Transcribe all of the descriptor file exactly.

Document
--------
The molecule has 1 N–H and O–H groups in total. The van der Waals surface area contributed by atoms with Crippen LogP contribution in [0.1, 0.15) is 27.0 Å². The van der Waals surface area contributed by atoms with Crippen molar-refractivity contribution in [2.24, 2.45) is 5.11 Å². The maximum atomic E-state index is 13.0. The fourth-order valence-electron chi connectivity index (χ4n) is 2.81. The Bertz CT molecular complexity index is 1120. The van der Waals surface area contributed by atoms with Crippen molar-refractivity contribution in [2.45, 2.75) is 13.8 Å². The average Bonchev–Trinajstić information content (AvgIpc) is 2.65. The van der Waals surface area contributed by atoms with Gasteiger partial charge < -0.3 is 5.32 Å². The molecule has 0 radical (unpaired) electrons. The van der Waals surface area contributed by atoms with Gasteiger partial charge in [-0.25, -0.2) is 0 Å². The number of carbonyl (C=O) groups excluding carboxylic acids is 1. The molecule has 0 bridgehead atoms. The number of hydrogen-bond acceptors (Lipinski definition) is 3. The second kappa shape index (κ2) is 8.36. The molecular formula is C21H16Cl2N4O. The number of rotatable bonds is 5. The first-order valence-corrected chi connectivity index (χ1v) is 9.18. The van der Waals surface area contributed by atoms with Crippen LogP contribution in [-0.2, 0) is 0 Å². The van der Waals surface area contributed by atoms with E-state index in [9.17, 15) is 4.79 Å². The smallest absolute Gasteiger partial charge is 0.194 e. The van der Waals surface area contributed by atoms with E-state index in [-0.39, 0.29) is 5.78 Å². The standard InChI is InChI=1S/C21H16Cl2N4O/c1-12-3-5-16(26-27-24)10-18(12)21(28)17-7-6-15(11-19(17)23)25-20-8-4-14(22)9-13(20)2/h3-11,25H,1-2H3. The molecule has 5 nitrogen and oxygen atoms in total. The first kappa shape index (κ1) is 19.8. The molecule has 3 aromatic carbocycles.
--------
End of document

The molecule has 1 N–H and O–H groups in total. The van der Waals surface area contributed by atoms with Crippen LogP contribution in [0.1, 0.15) is 27.0 Å². The van der Waals surface area contributed by atoms with Crippen molar-refractivity contribution in [2.24, 2.45) is 5.11 Å². The maximum atomic E-state index is 13.0. The fourth-order valence-electron chi connectivity index (χ4n) is 2.81. The Bertz CT molecular complexity index is 1120. The van der Waals surface area contributed by atoms with Crippen molar-refractivity contribution in [2.45, 2.75) is 13.8 Å². The average Bonchev–Trinajstić information content (AvgIpc) is 2.65. The van der Waals surface area contributed by atoms with Gasteiger partial charge < -0.3 is 5.32 Å². The molecule has 0 radical (unpaired) electrons. The van der Waals surface area contributed by atoms with Gasteiger partial charge in [-0.25, -0.2) is 0 Å². The number of carbonyl (C=O) groups excluding carboxylic acids is 1. The molecule has 0 bridgehead atoms. The number of hydrogen-bond acceptors (Lipinski definition) is 3. The second kappa shape index (κ2) is 8.36. The molecular formula is C21H16Cl2N4O. The number of rotatable bonds is 5. The first-order valence-corrected chi connectivity index (χ1v) is 9.18. The van der Waals surface area contributed by atoms with Crippen LogP contribution in [-0.2, 0) is 0 Å². The van der Waals surface area contributed by atoms with E-state index in [9.17, 15) is 4.79 Å². The smallest absolute Gasteiger partial charge is 0.194 e. The van der Waals surface area contributed by atoms with E-state index in [-0.39, 0.29) is 5.78 Å². The standard InChI is InChI=1S/C21H16Cl2N4O/c1-12-3-5-16(26-27-24)10-18(12)21(28)17-7-6-15(11-19(17)23)25-20-8-4-14(22)9-13(20)2/h3-11,25H,1-2H3. The molecule has 5 nitrogen and oxygen atoms in total. The first kappa shape index (κ1) is 19.8. The molecule has 3 aromatic carbocycles.